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Under the Radar:
Under the Radar: Project Description

Project
Under the Radar is a landscape architecture-driven urban design project which highlights the unique volcanic landscapes of the Auckland region. It does this by focusing on the ecology of the native lizard populations whose habitat is the volcanic field that structures the Auckland isthmus. The project’s main objective is to draw out the web of biotic and geologic relationships which lies just under the radar both of visitors to the city and Aucklanders themselves, and yet which provides the special character of the landscapes with which they interact on a daily basis .Under the Radar links the discipline of landscape architecture as an art practice, with the science of lizard ecology.

At the same time as bringing the cryptic lives of skinks and geckos to the attention of the people who live among them, the project aims to contribute to the scientific understanding of lizards. The body of knowledge of northern North Island New Zealand herpetology is evolving only slowly, due to the diminished locations and range of the endemic lizard population. The Auckland region currently provides habitat for twelve species of lizard. Prior to urbanization there were eighteen. The depredations of prolonged urban development and the corresponding growth of predator populations have taken their toll. The lizard population of Auckland is therefore in a critical phase.

Under the Radar intends to contribute to the recovery of Auckland lizard species by, in the first instance, a focused habitat enhancement programme and second, by raising public awareness. This is to be achieved by designing and constructing landscape ‘interventions’ – artworks - at appropriate locations in the urban field of Auckland. These interventions are located at the intersection of what we call landscape taxonomies. There are three primary taxonomies: lizard populations, geologic outcrops and urban cycleways and walkways. The interventions are ‘lizard gardens,’ enhanced lizard habitat structures that will build, support and maintain increased lizard populations by providing the ecological niches, comprising volcanic rocks, leaf litter and plant species, that form lizard habitat. These new landscapes are attractive to humans too, and are part of a long horticultural tradition, beginning with pre-European Maori gardens, that has helped shape the Auckland landscape. They are also part of a global garden-as-art practice that stretches from the contemporary installations at Chaumont-sur-Loire to the gardens of the ancient Persian Empire.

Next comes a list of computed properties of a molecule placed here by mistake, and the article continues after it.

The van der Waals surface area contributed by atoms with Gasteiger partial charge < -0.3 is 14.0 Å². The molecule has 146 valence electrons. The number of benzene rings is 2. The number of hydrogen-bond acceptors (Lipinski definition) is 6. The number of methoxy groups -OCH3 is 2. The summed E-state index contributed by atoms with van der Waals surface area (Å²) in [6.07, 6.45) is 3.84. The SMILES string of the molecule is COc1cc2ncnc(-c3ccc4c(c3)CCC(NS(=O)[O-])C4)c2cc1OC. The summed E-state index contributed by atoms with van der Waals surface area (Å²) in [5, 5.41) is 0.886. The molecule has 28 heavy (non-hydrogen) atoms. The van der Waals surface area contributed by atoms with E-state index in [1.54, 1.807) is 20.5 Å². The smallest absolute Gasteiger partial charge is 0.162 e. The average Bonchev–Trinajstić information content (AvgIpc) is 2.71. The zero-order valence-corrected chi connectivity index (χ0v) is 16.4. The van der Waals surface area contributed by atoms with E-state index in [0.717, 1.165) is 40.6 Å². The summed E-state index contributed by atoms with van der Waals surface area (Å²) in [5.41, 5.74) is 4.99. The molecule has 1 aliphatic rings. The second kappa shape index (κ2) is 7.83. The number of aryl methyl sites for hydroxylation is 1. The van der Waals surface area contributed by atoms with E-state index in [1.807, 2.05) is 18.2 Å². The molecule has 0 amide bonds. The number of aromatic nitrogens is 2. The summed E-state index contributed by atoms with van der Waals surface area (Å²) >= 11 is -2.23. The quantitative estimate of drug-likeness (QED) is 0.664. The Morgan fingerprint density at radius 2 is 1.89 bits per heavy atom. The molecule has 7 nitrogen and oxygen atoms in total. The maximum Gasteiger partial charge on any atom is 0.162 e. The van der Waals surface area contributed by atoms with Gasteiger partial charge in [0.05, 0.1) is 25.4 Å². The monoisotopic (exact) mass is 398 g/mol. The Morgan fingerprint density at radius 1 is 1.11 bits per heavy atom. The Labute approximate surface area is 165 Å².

Science has always been closely associated with gardens (plant pathology, genetics and meteorology, for instance, are crucial to horticulture), but Under the Radar has developed a new garden typology for the 21st century, emblematic of the increasing convergence of artistic and scientific investigations of the world. This is the Garden Laboratory, a garden which provides a living laboratory for the scientific study of flora and fauna and the relationships between these and the geologic structures which support them.

Gardens, like science, both interrogate and celebrate nature.And yet gardening for pleasure remains an artform, and great gardens are works of art. By means of their special declension from the untrammeled processes of nature, gardens provide a link to a realm that has often been characterized as sacred, or outside the utilitarian conditions of everyday life.

But it is a two way street. Horticultural and landscape practices inform the sciences. In a sense, then, gardens have always been laboratories. We find things out by levelling the land, growing things, inducing water to flow - and even through the compelling phenomenology of light and shadow which has given us, for instance, the sundial and the astronomical diagram of Stonehenge.

By centering attention on the interactive nature of the urban ecological landscape through the creation of landscape interventions, both social and scientific outcomes are possible. New information is made available to lizard ecologists, and new forms of landscape architectural practice are suggested which cross the boundaries of the anthropomorphic. Additionally, the resultant gardens intensify and complexify our sense of place by engaging with the often invisible structures of place.